Desert: Pearl Villas, UAE
The Pearl Villas are located on the water’s edge where mangroves border the land and sea. Each villa is designed to respond to three primary elements: local culture, landscape and climate.
The architectural provenance of the villa hails from the Bedouin tent and in the absence of historical permanent buildings in some coastal regions of the UAE, the tent could be termed an appropriate reflection of local historic architecture. The region’s nomadic desert dwellers would seasonally dive for pearls at the cooler sea edge to avoid the intense inland desert heat of the summer months and subsequently the tent became the home for a transient community.
The Bedouin tent comprises multiple layers of fabrics combined to offer privacy, sun protection, as well as controlled ventilation and flexibility. It is these elements that have inspired the Pearl Villa.
The Pearl Villa comprises an outer layer, or veil, which, like the outer layers of a Bedouin tent, provides a measure of privacy and security as well as a formal and cultural presence when seen from the landscape. The inner segment comprises a marble stone shell that contains two floors of living accommodation with views out, across a water garden, to the sea beyond. At the heart of the crescent a double height entrance and reception is flanked by circulation and living spaces. Upstairs bedrooms, all with sea views and balconies, are placed along the crescent.
Whilst the outer layers of the crescent shaped villa form a secure shell, the inner part contains a private garden. In history, classical English and Japanese gardens sought to capture a snapshot of the wider landscape and similarly the villa’s inner sanctuary contains a ‘secret’ water-filled stroll garden at its heart.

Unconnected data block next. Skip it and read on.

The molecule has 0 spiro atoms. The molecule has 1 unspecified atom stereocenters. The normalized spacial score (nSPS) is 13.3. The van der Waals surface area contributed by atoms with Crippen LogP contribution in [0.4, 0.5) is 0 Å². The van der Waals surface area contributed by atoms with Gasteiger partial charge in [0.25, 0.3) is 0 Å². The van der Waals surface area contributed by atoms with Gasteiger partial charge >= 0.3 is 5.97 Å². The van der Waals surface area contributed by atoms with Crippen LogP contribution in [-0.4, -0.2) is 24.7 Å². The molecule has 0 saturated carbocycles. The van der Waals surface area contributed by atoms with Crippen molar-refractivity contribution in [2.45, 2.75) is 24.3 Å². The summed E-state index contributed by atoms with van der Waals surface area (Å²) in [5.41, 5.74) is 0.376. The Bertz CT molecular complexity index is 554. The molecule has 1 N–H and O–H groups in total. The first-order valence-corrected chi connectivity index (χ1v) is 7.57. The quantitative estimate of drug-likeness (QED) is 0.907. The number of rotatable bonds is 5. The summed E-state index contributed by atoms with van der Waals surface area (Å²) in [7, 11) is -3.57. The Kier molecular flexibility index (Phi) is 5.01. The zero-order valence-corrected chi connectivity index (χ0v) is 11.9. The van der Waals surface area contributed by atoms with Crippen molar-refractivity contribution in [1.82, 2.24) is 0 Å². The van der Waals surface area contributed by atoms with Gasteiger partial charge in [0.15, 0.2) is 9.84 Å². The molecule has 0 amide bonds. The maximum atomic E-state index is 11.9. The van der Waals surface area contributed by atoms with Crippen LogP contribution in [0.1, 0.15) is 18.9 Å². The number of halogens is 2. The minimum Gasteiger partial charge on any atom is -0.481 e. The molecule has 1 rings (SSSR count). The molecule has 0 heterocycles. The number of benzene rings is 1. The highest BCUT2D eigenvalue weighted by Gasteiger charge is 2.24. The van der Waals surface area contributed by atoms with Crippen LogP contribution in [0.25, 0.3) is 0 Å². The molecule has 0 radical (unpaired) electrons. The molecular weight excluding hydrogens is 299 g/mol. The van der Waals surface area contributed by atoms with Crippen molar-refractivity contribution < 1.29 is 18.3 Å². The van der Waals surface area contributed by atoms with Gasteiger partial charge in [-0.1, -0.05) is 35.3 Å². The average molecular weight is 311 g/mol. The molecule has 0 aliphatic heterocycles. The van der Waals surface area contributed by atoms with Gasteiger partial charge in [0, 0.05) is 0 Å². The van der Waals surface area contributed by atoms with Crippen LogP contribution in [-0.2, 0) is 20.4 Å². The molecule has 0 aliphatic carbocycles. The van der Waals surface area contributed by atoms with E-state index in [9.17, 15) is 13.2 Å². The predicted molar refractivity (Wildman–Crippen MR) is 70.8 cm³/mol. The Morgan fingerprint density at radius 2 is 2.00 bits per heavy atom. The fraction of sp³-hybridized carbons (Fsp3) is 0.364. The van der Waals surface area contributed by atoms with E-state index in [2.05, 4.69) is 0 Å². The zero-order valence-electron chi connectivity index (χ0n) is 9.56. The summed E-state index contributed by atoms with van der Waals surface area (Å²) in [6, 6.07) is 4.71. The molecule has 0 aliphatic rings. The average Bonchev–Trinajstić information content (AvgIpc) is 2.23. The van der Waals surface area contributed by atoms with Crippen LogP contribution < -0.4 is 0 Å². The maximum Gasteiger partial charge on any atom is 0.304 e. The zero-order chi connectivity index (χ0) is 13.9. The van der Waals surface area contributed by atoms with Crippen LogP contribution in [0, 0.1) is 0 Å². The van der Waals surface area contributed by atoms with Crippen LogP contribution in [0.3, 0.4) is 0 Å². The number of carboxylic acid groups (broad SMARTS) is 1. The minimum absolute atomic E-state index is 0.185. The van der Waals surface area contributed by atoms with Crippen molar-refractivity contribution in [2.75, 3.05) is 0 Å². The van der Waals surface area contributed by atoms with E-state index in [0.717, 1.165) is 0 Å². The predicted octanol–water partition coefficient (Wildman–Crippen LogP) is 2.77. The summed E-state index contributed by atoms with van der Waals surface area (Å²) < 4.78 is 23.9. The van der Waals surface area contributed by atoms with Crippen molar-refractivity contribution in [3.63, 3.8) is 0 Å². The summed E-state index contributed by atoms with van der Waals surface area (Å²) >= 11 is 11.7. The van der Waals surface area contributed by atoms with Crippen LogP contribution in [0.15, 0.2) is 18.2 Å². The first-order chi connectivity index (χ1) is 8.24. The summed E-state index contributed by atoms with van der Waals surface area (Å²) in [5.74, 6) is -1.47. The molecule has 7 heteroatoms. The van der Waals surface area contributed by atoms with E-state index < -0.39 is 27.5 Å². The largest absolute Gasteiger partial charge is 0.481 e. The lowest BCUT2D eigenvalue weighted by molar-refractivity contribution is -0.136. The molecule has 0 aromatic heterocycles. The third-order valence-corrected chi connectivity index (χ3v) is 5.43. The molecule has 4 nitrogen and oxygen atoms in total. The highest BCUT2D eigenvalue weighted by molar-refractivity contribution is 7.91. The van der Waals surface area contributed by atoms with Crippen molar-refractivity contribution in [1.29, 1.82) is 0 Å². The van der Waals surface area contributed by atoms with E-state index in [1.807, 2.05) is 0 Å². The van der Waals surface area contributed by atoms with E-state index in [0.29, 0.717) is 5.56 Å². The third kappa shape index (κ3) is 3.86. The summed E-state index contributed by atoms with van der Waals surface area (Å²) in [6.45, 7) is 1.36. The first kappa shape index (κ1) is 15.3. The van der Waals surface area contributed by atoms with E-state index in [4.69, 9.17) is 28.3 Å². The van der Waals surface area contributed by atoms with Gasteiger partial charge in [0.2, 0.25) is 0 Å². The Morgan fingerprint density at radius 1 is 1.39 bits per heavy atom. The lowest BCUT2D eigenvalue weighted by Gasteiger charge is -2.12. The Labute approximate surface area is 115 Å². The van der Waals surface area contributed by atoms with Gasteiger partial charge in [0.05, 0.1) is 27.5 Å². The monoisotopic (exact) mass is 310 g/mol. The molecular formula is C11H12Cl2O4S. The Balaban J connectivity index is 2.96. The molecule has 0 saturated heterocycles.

The architecture makes its presence felt in various ways. Whilst it has been developed to reflect cultural and historical influences and the crafting of building materials, its form and layout are also a response to climatic conditions and the requirement to maximise energy efficiency. The living accommodation is housed in concrete and stone with the thermal mass of these materials helping to ensure a cooler internal environment during the intense summer heat. The crescent shape purposefully faces the sea to capture and filter the cooling sea breezes while the water garden provides thermal evaporation cooling directly to the interior. Trees and other plants within the water garden provide sun shading as well as sound and colour.
By Stephen McGrath, Design Director, Broadway Malyan
Flood: Burghfield Park, UK
Burghfield Park, rises and falls as flood levels riseThe UK is full of beautiful and highly desirable waterside locations for residential developments that have traditionally been considered unsuitable for traditional construction because of their propensity to flood.
In an attempt to create a housing typology that would overcome the myriad issues associated with building near water, Broadway Malyan was approached by engineering specialists Floodline Developments, who specialise in creating water resilient, energy efficient, future-proofed buildings.